Artist collaborations infuse dynamic firepower into rap genre

Many successful rap songs feature memorable guest appearances. What would Jay-Z’s “Empire State of Mind” have sounded like without Alicia Keys? Or how would B.o.B’s smash hit “Airplanes” have fared without the assistance of Paramore frontwoman Hayley Williams?

The hip-hop genre is notorious for eccentric and unexpected, yet highly successful collaborations. They allow rap to stay fresh in a fashion that no other genre really embraces.

Sure, rockers Green Day and U2 collaborated to cover the Skids’ “The Saints are Coming” in 2006, but guest spots like that one are generally hard to come by.

There is, for example, no record outside of rap that could compare to Kanye West and Jay-Z’s 2011 release Watch the Throne. Not only did these two wildly popular rappers collaborate on the entire album, but they also did a full tour together in support of it.

And the results were staggering. The tour’s worldwide gross garnered more than $48 million, and the record was certified platinum by the Recording Industry Association of America a mere five weeks after its release date.

A good number of rappers attract a massive amount of attention on their own — such as Eminem. But adding an unexpected artist to elevate the song to a whole new level will almost certainly draw in even more listeners.

Rap songs, for the most part, are not known for being catchy. With Eminem, his catalogue is very emotionally charged and the verses are so rapid-fire that it is hard to remember what he is saying after one initial listen.

If Rihanna were to join forces with him, however, like she did on “Love the Way You Lie,” then listeners will have something catchier to sing along to. Accordingly, her vocals do not overpower the track, but rather provide a break from the verses, allowing listeners to appreciate them more and look forward to what will come after the chorus.

Jay-Z and West took part in something similar on Watch the Throne, even though they are rappers. The duo kept listeners on their toes throughout the album, forcing them to wonder who would sing next. This in turn created an exciting experience that generated a heavy amount of interest and even friendly debate about who contributed more to the songs.

This sentiment is equally as strong with present-day releases as well. Rapper B.o.B just announced the track listing Monday for his sophomore release, Strange Clouds, due in stores May 1, which includes a motley assortment of guest vocals.

Among the artists featured on Strange Clouds are T.I., Chris Brown, Trey Songz, Lil Wayne, Nicki Minaj, Taylor Swift and Morgan Freeman. Without having heard a single note, you cannot deny the fact that these guest spots are intriguing, especially the last two.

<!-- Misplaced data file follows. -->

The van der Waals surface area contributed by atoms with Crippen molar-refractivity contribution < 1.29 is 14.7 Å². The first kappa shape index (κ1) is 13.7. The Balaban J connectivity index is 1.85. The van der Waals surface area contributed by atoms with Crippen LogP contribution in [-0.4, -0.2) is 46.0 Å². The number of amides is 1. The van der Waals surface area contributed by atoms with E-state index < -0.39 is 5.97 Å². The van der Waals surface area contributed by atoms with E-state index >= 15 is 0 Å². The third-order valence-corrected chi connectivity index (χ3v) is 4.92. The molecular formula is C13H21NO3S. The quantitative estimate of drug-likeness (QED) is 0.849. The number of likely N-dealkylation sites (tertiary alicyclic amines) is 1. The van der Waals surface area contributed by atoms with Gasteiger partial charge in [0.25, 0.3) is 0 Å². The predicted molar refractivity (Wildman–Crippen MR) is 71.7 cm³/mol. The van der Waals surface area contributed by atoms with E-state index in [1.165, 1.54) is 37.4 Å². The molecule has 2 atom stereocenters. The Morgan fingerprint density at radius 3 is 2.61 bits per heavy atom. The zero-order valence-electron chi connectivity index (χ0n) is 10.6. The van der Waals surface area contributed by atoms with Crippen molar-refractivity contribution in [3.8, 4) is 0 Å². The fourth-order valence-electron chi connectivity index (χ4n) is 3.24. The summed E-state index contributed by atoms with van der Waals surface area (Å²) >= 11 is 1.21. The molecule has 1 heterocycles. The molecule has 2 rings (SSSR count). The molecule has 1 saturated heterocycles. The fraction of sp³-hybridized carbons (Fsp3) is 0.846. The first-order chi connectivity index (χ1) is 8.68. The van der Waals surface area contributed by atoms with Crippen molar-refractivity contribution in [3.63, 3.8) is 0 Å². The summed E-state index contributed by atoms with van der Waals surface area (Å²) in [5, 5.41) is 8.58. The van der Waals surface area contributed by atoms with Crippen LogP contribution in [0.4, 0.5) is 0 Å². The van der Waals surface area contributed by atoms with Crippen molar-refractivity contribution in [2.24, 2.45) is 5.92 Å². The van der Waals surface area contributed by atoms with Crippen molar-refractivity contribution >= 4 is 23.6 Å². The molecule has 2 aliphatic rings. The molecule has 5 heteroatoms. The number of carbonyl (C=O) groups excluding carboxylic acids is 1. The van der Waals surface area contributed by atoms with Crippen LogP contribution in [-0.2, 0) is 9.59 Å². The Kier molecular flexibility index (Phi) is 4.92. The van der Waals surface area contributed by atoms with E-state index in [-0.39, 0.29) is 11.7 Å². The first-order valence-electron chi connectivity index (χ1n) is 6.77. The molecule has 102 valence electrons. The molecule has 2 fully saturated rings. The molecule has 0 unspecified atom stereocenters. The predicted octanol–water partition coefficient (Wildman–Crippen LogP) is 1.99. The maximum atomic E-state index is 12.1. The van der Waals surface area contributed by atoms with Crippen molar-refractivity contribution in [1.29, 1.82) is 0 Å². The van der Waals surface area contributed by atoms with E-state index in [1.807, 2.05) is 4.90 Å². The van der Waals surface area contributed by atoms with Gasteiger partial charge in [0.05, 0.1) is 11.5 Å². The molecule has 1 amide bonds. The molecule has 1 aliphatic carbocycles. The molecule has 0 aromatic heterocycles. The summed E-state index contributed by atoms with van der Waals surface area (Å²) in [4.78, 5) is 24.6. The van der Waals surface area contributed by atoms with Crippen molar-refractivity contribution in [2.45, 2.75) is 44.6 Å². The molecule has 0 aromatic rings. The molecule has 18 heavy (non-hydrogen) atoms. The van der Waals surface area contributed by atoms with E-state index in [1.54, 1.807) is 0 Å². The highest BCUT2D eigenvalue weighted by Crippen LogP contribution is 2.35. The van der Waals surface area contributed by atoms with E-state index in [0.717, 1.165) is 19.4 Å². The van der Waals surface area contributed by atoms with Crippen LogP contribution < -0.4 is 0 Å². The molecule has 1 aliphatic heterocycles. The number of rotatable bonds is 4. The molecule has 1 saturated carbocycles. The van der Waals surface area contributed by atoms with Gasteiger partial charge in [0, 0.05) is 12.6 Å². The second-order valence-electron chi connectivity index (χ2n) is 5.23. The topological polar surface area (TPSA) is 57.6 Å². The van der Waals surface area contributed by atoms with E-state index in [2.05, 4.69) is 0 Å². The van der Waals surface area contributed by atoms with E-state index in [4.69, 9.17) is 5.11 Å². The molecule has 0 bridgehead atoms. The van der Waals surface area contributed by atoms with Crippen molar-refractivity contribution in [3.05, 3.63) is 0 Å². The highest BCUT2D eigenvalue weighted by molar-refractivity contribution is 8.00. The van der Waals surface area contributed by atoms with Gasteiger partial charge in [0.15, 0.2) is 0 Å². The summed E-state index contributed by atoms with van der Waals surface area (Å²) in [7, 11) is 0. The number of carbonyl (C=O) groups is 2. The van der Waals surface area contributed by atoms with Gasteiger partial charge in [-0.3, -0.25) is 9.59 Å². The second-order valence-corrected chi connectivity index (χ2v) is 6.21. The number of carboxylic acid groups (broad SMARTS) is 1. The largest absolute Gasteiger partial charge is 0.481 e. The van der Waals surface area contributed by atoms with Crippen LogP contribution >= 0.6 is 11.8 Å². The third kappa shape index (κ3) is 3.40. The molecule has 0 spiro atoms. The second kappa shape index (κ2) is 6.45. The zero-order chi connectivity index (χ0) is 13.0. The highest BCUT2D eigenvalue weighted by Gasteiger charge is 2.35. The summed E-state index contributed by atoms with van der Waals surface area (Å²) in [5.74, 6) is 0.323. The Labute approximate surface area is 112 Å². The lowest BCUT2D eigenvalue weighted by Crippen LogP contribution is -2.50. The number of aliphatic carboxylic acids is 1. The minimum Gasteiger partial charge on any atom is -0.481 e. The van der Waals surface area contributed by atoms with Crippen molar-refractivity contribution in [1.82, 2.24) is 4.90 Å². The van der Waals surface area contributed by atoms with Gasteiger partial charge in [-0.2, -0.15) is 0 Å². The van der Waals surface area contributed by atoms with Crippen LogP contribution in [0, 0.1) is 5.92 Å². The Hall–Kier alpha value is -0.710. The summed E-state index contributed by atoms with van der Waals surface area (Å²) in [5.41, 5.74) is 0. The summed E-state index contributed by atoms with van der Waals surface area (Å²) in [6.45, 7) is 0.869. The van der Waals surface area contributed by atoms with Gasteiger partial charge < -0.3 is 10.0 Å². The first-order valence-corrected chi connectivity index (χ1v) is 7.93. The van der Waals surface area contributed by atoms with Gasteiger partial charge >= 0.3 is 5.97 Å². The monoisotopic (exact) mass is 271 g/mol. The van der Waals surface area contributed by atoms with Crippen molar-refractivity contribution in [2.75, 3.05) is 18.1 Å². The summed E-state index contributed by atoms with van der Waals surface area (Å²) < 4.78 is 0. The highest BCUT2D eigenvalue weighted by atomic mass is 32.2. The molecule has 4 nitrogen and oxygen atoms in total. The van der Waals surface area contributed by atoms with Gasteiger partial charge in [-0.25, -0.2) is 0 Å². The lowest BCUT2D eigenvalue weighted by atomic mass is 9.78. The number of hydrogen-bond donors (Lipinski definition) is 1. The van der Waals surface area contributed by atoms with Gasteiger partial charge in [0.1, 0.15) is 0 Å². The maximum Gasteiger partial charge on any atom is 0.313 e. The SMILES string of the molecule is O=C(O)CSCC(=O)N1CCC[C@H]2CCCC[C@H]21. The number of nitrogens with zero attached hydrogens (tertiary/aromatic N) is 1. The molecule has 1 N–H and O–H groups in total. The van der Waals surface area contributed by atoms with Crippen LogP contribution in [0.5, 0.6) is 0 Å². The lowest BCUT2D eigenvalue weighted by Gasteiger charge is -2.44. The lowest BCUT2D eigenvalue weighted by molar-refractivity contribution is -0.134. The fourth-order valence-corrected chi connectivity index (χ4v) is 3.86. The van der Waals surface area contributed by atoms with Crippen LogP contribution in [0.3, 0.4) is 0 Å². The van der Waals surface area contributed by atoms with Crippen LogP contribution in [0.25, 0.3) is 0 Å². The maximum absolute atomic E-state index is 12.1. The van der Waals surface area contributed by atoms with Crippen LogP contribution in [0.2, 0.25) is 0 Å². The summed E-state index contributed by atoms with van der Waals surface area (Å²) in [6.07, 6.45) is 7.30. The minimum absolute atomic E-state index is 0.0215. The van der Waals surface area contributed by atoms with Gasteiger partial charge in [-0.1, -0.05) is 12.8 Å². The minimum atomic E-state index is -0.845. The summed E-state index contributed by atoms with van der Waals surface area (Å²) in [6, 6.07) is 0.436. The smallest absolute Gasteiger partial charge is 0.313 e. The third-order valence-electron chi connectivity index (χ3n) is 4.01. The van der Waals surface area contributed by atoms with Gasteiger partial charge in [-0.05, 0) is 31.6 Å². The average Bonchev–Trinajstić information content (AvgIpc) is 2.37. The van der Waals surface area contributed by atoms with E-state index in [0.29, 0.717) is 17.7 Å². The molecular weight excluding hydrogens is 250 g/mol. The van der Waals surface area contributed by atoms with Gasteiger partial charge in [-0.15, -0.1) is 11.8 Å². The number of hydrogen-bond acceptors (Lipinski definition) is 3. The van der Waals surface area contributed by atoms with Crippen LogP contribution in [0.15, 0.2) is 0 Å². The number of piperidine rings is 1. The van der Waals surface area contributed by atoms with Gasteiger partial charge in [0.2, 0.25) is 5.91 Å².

As a country-pop star, Swift is certainly not the first person that comes to mind when considering possible collaborations for B.o.B. But the biggest, most glaring and bewildering collaboration is with actor Morgan Freeman on the song “Bombs Away.”

“Bombs Away” is the opening track on the album and it is already generating a large wave of speculation as to what role Freeman will actually play. For now, all fans can do is guess because no further clues have been revealed about the alliance.

Meanwhile, the album’s first single, “Strange Clouds,” was released Sept. 27, 2011, and featured a guest appearance from rapper heavyweight Lil Wayne.

Lil Wayne’s verse comes right after the first chorus and provides a nice change of pace while adding an extra punch of star power to the track. But if B.o.B had not enlisted Lil Wayne, it is hard to imagine the track being anywhere near as effective.

In essence, guest spots on rap albums are beneficial because they bring out the best in artists. B.o.B is an excellent and innovative rapper on his own, but with icon Lil Wayne rapping alongside, B.o.B steps up his game.

Collaboration challenges these artists to work with each other to try to outdo themselves, and the results often leave listeners with a much more powerful piece of art than they would have had otherwise.

All of this is not to say that every rap song needs to be collaborative. There is enough talent in the genre for one man or woman to create an influential solo work.

But commercial success and acclaim are much easier to come by if rappers amp up their firepower with collaborations. After all, two heads are better than one, especially when they creatively figure out a way to share the spotlight.


Nick Mindicino is a sophomore majoring in print and digital journalism. His column “Industry Ballads” runs Fridays.